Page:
Prostate cancer: Family care for patients and spouses
Saturday, 29 March 2008 - MILAN – The 23rd annual meeting of the EAU was a success for European Association of Urological Nurses (EAUN). 273 participants registered at this congress and attended the state-of-the-art sessions presented in Milan. For instance prof. Laurel Northouse from the University of Michigan lectured on prostate cancer:
“There is considerable research on the impact of prostate cancer on men’s quality of life, but little research on how the illness affects their spouses. In the few studies that have been conducted, spouses of prostate cancer patients report more emotional distress and greater mood disturbances than do their husbands with prostate cancer. Spouses also report feeling tired and tense, having problems with sleep, and experiencing decreases in their own sexual interests. As prostate cancer patients’ problems increase, especially in areas related to fatigue and urinary incontinence, spouses report a decrease in their own quality of life.
Although prostate cancer creates problems for both patients and their spouses, few intervention programs have been developed to help couples manage the effects of illness and maintain their quality of life. The purpose of this study was to determine if a family-based intervention (The FOCUS Program) could improve several intermediary outcomes (appraisal of illness or caregiving, hopelessness, uncertainty, self-efficacy, family communication, and symptom distress or bother) and the distal outcome of quality of life in men with prostate cancer and their spouses.
A randomized clinical trial was conducted with a sample of men with prostate cancer and their spouses or partners (N=263 couples or dyads). Men were in one of three phases of illness: a) newly diagnosed, localized phase following primary treatment (n=170); b) biochemical recurrence phase following two successive rises in their prostate-specific antigen (n=33); and c) advanced phase following disease progression or change of treatment (n=60). In the newly diagnosed phase men were treated with a prostatectomy or external beam radiation, the biochemical recurrence phase men were treated with observation or hormone therapy, and the advanced phase men received hormone-naïve or hormone-refractory treatments.
Eligible patient-spouse dyads were referred to the study by clinic staff. Among the eligible patients and their spouses, 263 dyads completed baseline assessments (enrolment rate: 68.7%) and were randomly assigned to treatment (129 dyads) or control group (134 dyads). The majority of dyads (236 dyads) completed a follow-up assessment at 4 months and 218 dyads completed all three follow-up sessions (retention rate 83%). Patients and spouses completed their assessments independent of one another. The intervention was a five-session, family-focused, supportive-educative program, that consisted of three home visits and two follow-up phone calls delivered by masters-prepared nurses whom were not affiliated with the patients’ clinics.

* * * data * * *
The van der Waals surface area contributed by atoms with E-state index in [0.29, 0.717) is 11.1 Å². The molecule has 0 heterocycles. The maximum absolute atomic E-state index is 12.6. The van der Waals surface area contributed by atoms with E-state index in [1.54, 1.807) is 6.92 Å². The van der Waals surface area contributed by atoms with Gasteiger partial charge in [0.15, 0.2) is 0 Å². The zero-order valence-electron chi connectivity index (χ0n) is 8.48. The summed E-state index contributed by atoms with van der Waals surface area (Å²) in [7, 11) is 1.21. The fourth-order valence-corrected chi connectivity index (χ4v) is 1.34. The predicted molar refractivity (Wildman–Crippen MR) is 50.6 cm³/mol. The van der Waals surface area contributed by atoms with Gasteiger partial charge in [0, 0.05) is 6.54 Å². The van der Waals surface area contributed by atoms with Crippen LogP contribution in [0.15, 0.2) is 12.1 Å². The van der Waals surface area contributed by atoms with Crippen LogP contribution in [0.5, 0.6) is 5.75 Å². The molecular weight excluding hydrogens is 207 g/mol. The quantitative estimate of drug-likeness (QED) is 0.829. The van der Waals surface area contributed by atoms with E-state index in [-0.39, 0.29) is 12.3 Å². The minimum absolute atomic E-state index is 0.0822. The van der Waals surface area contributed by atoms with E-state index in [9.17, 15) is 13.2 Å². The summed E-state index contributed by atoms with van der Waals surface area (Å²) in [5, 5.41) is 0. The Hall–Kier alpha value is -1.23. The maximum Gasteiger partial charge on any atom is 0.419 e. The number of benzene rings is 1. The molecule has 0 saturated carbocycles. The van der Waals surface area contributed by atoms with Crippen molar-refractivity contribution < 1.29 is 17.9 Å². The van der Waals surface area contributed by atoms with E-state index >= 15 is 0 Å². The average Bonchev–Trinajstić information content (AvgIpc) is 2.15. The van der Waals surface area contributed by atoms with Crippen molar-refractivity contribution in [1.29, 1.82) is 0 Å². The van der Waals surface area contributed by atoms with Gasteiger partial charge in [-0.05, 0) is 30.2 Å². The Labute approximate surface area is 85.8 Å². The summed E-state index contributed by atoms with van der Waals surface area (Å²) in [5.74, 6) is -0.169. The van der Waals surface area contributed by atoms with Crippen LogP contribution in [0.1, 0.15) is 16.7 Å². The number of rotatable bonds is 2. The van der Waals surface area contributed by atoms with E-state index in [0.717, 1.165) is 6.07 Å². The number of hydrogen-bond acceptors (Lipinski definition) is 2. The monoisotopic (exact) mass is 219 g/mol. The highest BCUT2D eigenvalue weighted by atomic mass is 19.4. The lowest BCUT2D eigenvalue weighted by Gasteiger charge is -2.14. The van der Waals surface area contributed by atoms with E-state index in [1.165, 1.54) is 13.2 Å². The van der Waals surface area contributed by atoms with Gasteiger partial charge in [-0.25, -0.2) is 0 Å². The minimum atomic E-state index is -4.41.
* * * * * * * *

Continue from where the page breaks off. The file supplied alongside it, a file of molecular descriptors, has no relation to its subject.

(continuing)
The content of the intervention addressed five core areas: family involvement, optimistic outlook, coping effectiveness, uncertainty reduction, and symptom management. Several instruments with established reliability and validity were administered: Appraisal of Illness and Caregiving Scales, Beck Hopelessness Scale, Mishel Uncertainty Scale, Lewis Self-Efficacy Scale, Lewis MIS scale, Symptoms Scale, EPIC, and the FACT quality-of-life scales. Patients’ risk for developing emotional distress in the future was also assessed at baseline using the Omega Screening Questionnaire. Descriptive statistics and repeated measures ANOVA were used for data analyses.
Results indicated that patients in the intervention group reported less uncertainty about the illness (p = 0.03) and better communication with their spouses (p = 0.03) than control patients. Spouses in the intervention group reported significantly less negative appraisal of caregiving (p = 0.002), less hopelessness (p = 0.03), less uncertainty about the illness (p = 0.009), more self-efficacy to manage the illness (p = 0.02), better communication with their husbands (p = .002), and higher quality of life than control spouses (p = .004). Some of these positive effects extended to 8 and 12-month follow-ups. No differential effects of the intervention were found according to the type of treatment patients received, their phase of illness, or risk for distress status.
Future interventions need to include spouses in programs of care, tailor interventions according to patients’ risk for distress (low versus high), and identify cost effective ways to implement supportive-educative programs in busy clinic settings.
Author: Laurel Northouse PhD, RN, FAAN
Professor, School of Nursing, University of Michigan
Co-director, Socio-behavioral Program, University of Michigan Comprehensive Cancer Center lnortho(at) med.umich.edu
EAUN programme, Friday March 28th, 10.00 - 10.45 hrs.
State-of-the-art lecture Prostate cancer: Family care for patients and spouses